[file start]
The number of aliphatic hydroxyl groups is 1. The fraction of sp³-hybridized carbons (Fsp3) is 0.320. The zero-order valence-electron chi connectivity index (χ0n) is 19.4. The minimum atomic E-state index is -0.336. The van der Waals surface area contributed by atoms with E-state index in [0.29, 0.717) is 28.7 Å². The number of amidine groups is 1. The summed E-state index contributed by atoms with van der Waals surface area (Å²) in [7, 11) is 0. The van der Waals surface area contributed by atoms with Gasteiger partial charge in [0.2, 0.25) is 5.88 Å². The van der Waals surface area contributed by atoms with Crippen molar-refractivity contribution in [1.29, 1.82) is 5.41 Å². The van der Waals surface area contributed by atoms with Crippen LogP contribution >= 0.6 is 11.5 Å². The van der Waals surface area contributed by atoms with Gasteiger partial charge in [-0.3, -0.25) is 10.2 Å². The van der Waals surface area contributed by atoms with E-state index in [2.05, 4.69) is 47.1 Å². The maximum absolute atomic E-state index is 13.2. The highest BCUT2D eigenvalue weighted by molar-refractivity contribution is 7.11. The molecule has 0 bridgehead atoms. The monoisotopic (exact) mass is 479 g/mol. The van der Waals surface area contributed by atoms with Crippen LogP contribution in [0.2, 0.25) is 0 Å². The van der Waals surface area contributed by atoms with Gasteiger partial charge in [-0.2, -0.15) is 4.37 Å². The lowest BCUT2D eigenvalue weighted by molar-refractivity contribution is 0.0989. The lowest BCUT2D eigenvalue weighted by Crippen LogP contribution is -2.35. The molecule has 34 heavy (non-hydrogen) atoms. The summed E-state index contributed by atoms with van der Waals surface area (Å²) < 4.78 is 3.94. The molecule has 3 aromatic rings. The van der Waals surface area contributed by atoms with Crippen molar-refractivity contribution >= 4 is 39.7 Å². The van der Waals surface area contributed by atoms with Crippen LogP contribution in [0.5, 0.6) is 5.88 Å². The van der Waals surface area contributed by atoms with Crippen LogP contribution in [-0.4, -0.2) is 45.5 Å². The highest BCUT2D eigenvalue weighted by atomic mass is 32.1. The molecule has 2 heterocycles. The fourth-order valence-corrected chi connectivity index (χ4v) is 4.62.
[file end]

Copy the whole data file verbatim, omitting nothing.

The number of aliphatic hydroxyl groups is 1. The fraction of sp³-hybridized carbons (Fsp3) is 0.320. The zero-order valence-electron chi connectivity index (χ0n) is 19.4. The minimum atomic E-state index is -0.336. The van der Waals surface area contributed by atoms with E-state index in [0.29, 0.717) is 28.7 Å². The number of amidine groups is 1. The summed E-state index contributed by atoms with van der Waals surface area (Å²) in [7, 11) is 0. The van der Waals surface area contributed by atoms with Gasteiger partial charge in [0.2, 0.25) is 5.88 Å². The van der Waals surface area contributed by atoms with Crippen molar-refractivity contribution in [1.29, 1.82) is 5.41 Å². The van der Waals surface area contributed by atoms with Crippen LogP contribution >= 0.6 is 11.5 Å². The van der Waals surface area contributed by atoms with Gasteiger partial charge in [-0.3, -0.25) is 10.2 Å². The van der Waals surface area contributed by atoms with E-state index in [2.05, 4.69) is 47.1 Å². The maximum absolute atomic E-state index is 13.2. The highest BCUT2D eigenvalue weighted by molar-refractivity contribution is 7.11. The molecule has 0 bridgehead atoms. The monoisotopic (exact) mass is 479 g/mol. The van der Waals surface area contributed by atoms with Crippen LogP contribution in [0.2, 0.25) is 0 Å². The van der Waals surface area contributed by atoms with Gasteiger partial charge in [-0.2, -0.15) is 4.37 Å². The lowest BCUT2D eigenvalue weighted by molar-refractivity contribution is 0.0989. The lowest BCUT2D eigenvalue weighted by Crippen LogP contribution is -2.35. The molecule has 34 heavy (non-hydrogen) atoms. The summed E-state index contributed by atoms with van der Waals surface area (Å²) < 4.78 is 3.94. The molecule has 3 aromatic rings. The van der Waals surface area contributed by atoms with Crippen molar-refractivity contribution >= 4 is 39.7 Å². The van der Waals surface area contributed by atoms with Crippen LogP contribution in [0.5, 0.6) is 5.88 Å². The van der Waals surface area contributed by atoms with Crippen LogP contribution in [-0.4, -0.2) is 45.5 Å². The highest BCUT2D eigenvalue weighted by atomic mass is 32.1. The molecule has 2 heterocycles. The fourth-order valence-corrected chi connectivity index (χ4v) is 4.62.